Supreme Court Slaps American Voters in the Face: Refuses to Hear Pennsylvania Election Case

The Supreme Court was going to be one of Donald Trump’s enduring legacies. Now, it appears the court has no shared concern for the widespread voter perception that the 2020 election was not “free and fair.”

The highest court in the land, once again, refused to hear a lawsuit that would substantively judge the merits of challenges to the legitimacy of the U.S. election.

“The justices on Monday declined to take up cases challenging a Pennsylvania state court decision that extended the ballot-receipt deadline in last November’s election by three days due to the coronavirus pandemic,” reported Politico.

“The motions of Donald J. Trump for President, Inc. for leave to intervene as petitioner are dismissed as moot,” the ruling said.

As was reported by Kyle Cheney of Politico, the case was denied as “moot.” Meaning, there was no effect from the case.

In dissent was Justices Thomas, Gorsuch and Alito on the matter of hearing the case. Barrett, Kavanaugh, and Roberts once again dodged.

“That decision to rewrite the rules seems to have affected too few ballots to change the outcome of any federal election. But that may not be the case in the future,” Thomas wrote. “These cases provide us with an ideal opportunity to address just what authority nonlegislative officials have to set election rules, and to do so well before the next election cycle. The refusal to do so is inexplicable.”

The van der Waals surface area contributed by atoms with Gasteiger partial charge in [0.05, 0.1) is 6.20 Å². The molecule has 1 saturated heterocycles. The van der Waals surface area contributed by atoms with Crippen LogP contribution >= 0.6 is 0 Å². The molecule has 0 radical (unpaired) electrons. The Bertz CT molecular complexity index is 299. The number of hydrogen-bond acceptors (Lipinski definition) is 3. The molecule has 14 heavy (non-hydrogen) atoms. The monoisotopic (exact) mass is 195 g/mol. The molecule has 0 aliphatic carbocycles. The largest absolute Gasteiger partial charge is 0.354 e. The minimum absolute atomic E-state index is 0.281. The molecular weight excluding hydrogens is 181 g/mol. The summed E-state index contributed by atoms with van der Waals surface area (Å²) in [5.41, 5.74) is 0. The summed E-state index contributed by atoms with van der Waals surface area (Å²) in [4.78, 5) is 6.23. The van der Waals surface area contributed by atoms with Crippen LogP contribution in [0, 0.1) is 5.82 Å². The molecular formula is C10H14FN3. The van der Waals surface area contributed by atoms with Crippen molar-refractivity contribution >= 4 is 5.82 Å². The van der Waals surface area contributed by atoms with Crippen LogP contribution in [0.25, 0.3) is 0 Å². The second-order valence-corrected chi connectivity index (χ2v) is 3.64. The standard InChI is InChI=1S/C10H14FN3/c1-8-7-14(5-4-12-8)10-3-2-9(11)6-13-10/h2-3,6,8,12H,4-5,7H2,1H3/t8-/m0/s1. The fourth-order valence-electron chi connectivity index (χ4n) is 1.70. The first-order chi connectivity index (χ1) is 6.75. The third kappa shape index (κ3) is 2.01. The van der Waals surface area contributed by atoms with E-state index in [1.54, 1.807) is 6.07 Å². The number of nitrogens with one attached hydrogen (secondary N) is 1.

Justice Thomas was indeed joined by Gorsuch in the opinion to hear the case.

“JUSTICE ALITO, with whom JUSTICE GORSUCH joins, dissenting from the denial of certiorari,” the ruling stated. “I agree with JUSTICE THOMAS that we should grant review in these cases. They present an important and recurring constitutional question: whether the Elections or Electors Clauses of the United States Constitution, Art. I, §4, cl. 1; Art. II, §1, cl. 2, are violated when a state court holds that a state constitutional provision overrides a state statute governing the manner in which a federal election is to be conducted. That question has divided the lower courts,* and our review at this time would be greatly beneficial.”

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